I’ll make this short, as I don’t like to disparage authors or their hard work. Also, I sent my opinion out in Twitter and Instagram, so you may already know this.
I didn’t like A Mouthful of Birds.
This collection of short stories had an auspicious beginning. The first story, “Headlights”, tells of a bride abandoned by her husband while she’s still in her wedding dress standing by the side of a road. One has the idea that the field nearby is filled with abandoned brides who are screaming; near the end, a trail of headlights are seen coming back.
Another story, “Preserves”, has a pregnant woman not emotionally prepared to have her baby yet. After seeing a doctor, who has developed a solution, she spits an almond shaped object into a jar of fluid.
The story taking the title of the collection, “A Mouthful of Birds,” has a set of parents who do not know what to do with their daughter who thrives on eating birds. Alive and whole.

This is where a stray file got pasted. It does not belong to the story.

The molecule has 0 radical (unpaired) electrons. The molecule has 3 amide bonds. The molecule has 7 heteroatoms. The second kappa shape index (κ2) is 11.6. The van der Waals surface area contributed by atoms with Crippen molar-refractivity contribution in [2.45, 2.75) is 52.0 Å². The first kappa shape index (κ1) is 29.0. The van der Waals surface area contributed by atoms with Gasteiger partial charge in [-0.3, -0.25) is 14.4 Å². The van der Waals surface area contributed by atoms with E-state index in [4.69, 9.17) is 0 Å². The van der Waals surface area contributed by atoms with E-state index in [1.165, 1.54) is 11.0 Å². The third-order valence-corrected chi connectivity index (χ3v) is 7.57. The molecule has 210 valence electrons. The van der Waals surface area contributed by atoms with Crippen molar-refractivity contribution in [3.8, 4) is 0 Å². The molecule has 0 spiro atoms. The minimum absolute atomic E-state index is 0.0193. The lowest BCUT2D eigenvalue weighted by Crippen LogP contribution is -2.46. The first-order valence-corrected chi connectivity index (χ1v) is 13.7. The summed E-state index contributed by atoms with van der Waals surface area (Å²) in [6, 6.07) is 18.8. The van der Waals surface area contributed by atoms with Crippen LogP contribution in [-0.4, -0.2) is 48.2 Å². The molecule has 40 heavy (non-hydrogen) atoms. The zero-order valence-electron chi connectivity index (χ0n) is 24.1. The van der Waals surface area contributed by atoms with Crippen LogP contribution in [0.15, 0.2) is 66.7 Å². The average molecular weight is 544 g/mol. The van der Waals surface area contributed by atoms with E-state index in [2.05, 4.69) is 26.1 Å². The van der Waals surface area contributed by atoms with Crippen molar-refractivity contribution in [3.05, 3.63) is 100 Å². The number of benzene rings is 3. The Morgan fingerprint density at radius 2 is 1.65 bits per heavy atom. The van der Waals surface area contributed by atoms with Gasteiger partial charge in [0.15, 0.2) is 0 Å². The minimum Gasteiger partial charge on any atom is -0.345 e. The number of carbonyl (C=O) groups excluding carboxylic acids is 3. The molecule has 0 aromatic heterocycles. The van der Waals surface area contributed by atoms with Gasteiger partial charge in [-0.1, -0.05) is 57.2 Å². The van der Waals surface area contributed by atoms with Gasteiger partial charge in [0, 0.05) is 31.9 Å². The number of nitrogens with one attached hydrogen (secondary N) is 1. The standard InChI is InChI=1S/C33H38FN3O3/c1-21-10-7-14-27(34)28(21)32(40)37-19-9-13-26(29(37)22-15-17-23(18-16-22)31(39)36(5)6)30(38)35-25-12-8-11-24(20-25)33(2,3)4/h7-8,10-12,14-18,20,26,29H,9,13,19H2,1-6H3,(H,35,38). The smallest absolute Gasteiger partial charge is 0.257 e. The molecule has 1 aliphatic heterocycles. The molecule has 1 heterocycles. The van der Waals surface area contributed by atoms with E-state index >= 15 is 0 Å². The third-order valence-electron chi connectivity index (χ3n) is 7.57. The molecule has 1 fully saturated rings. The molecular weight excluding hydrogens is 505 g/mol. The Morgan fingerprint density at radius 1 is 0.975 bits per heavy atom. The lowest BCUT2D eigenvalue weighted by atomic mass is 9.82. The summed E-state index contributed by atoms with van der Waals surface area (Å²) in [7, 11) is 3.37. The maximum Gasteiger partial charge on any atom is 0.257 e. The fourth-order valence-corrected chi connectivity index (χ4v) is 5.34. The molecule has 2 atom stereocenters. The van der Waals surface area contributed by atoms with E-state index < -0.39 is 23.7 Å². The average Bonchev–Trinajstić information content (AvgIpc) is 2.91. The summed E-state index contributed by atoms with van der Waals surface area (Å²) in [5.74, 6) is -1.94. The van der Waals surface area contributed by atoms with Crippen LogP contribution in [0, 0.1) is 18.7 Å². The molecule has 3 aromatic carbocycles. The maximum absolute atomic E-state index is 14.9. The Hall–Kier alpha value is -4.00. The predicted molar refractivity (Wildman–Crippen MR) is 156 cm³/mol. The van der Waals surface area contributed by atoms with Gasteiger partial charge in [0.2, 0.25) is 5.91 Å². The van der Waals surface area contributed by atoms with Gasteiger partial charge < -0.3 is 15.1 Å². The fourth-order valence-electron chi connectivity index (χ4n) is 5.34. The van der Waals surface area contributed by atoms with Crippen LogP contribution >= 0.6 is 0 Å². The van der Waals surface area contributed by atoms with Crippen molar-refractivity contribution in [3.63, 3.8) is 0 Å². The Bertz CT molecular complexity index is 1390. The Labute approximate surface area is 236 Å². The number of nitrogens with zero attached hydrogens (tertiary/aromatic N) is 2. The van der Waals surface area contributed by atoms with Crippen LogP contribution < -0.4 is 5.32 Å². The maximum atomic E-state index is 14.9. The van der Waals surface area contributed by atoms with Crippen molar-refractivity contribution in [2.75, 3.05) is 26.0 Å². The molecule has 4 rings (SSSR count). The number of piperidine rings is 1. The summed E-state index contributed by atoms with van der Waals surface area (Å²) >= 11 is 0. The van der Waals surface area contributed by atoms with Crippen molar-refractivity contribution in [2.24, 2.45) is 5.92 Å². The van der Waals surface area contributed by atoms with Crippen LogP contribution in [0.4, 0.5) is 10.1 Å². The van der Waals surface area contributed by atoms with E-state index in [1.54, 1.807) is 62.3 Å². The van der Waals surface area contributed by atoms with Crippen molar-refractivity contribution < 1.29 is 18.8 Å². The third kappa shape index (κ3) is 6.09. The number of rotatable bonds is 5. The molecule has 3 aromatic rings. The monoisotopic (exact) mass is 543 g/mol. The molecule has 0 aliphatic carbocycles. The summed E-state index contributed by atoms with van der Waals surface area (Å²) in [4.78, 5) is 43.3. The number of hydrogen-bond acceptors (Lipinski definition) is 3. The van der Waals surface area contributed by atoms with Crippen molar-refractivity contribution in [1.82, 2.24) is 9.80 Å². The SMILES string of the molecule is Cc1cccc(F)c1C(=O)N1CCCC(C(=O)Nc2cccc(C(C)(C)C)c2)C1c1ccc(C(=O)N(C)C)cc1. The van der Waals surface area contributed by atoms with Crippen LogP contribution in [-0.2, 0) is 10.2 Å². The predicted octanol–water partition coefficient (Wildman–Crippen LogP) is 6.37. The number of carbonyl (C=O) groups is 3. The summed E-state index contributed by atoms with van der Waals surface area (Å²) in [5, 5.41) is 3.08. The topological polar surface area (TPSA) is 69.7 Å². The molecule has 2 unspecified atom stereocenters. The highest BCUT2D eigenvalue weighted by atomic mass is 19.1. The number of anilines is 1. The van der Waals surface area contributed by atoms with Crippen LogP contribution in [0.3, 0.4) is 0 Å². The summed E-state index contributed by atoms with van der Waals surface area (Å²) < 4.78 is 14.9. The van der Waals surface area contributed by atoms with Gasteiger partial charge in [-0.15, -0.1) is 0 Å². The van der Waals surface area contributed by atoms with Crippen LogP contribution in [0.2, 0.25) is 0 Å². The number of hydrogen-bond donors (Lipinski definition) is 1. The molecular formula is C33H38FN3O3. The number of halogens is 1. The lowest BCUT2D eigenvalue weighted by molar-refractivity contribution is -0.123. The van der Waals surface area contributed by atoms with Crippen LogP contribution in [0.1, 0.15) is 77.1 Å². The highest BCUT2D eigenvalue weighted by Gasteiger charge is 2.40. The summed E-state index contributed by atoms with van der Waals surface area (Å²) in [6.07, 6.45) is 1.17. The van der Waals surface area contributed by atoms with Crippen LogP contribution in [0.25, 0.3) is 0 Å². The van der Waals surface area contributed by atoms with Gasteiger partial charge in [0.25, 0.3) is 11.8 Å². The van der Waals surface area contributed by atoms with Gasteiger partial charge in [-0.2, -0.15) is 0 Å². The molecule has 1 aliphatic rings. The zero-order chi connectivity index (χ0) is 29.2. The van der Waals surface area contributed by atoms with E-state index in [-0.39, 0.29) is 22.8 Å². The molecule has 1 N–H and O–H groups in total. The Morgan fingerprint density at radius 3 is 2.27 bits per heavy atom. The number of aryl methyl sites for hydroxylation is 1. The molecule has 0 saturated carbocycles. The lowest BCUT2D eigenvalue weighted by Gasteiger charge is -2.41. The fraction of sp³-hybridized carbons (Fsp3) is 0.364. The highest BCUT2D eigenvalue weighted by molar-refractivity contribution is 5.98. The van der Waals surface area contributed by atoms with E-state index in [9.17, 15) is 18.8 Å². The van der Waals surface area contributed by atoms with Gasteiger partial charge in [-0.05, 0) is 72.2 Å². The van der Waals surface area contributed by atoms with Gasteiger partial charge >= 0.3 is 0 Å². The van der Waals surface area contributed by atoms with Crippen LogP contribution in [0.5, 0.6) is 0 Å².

“The Test” is a horrible story about a man who must kill a dog to prove that he can follow orders and eventually kill a person. He bashes a dog over the head with a shovel, but doesn’t quite kill it. Instead, the dog is in agony, and the man learns he didn’t qualify because he hesitated when given the order to strike.
Each story is more upsetting then the previous one. I suppose you could say the writing is imaginative; it certainly is bizarre. But ultimately, the dark violence became overwhelming, and I came away from this book quite distraught. If literature reflects life, I am concerned about how Samanta Schweblin sees the world.